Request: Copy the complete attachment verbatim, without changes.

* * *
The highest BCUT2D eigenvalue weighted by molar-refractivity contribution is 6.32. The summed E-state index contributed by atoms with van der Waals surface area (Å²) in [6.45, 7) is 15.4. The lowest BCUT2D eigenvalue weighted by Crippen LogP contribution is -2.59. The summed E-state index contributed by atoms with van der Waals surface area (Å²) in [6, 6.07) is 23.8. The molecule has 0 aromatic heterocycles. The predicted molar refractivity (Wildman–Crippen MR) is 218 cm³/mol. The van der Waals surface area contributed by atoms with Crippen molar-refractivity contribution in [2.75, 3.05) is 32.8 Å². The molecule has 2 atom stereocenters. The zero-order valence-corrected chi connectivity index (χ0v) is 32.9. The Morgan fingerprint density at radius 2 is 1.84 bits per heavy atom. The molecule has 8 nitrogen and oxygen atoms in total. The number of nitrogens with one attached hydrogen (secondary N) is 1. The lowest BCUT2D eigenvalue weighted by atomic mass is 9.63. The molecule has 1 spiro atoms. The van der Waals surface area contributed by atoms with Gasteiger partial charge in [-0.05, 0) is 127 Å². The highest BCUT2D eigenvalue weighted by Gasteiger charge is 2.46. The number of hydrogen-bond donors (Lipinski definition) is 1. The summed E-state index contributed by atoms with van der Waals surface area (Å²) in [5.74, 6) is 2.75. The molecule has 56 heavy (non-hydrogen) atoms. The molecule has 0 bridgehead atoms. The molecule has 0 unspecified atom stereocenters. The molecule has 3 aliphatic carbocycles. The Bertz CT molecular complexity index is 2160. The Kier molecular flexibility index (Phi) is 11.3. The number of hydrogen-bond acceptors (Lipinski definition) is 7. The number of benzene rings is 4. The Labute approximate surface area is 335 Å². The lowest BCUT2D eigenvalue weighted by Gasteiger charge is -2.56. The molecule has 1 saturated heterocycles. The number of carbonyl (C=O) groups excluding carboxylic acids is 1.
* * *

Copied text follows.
The highest BCUT2D eigenvalue weighted by molar-refractivity contribution is 6.32. The summed E-state index contributed by atoms with van der Waals surface area (Å²) in [6.45, 7) is 15.4. The lowest BCUT2D eigenvalue weighted by Crippen LogP contribution is -2.59. The summed E-state index contributed by atoms with van der Waals surface area (Å²) in [6, 6.07) is 23.8. The molecule has 0 aromatic heterocycles. The predicted molar refractivity (Wildman–Crippen MR) is 218 cm³/mol. The van der Waals surface area contributed by atoms with Crippen molar-refractivity contribution in [2.75, 3.05) is 32.8 Å². The molecule has 2 atom stereocenters. The zero-order valence-corrected chi connectivity index (χ0v) is 32.9. The Morgan fingerprint density at radius 2 is 1.84 bits per heavy atom. The molecule has 8 nitrogen and oxygen atoms in total. The number of nitrogens with one attached hydrogen (secondary N) is 1. The lowest BCUT2D eigenvalue weighted by atomic mass is 9.63. The molecule has 1 spiro atoms. The van der Waals surface area contributed by atoms with Gasteiger partial charge in [-0.05, 0) is 127 Å². The highest BCUT2D eigenvalue weighted by Gasteiger charge is 2.46. The number of hydrogen-bond donors (Lipinski definition) is 1. The summed E-state index contributed by atoms with van der Waals surface area (Å²) in [5.74, 6) is 2.75. The molecule has 56 heavy (non-hydrogen) atoms. The molecule has 0 bridgehead atoms. The molecule has 0 unspecified atom stereocenters. The molecule has 3 aliphatic carbocycles. The Bertz CT molecular complexity index is 2160. The Kier molecular flexibility index (Phi) is 11.3. The number of hydrogen-bond acceptors (Lipinski definition) is 7. The number of benzene rings is 4. The Labute approximate surface area is 335 Å². The lowest BCUT2D eigenvalue weighted by Gasteiger charge is -2.56. The molecule has 1 saturated heterocycles. The number of carbonyl (C=O) groups excluding carboxylic acids is 1.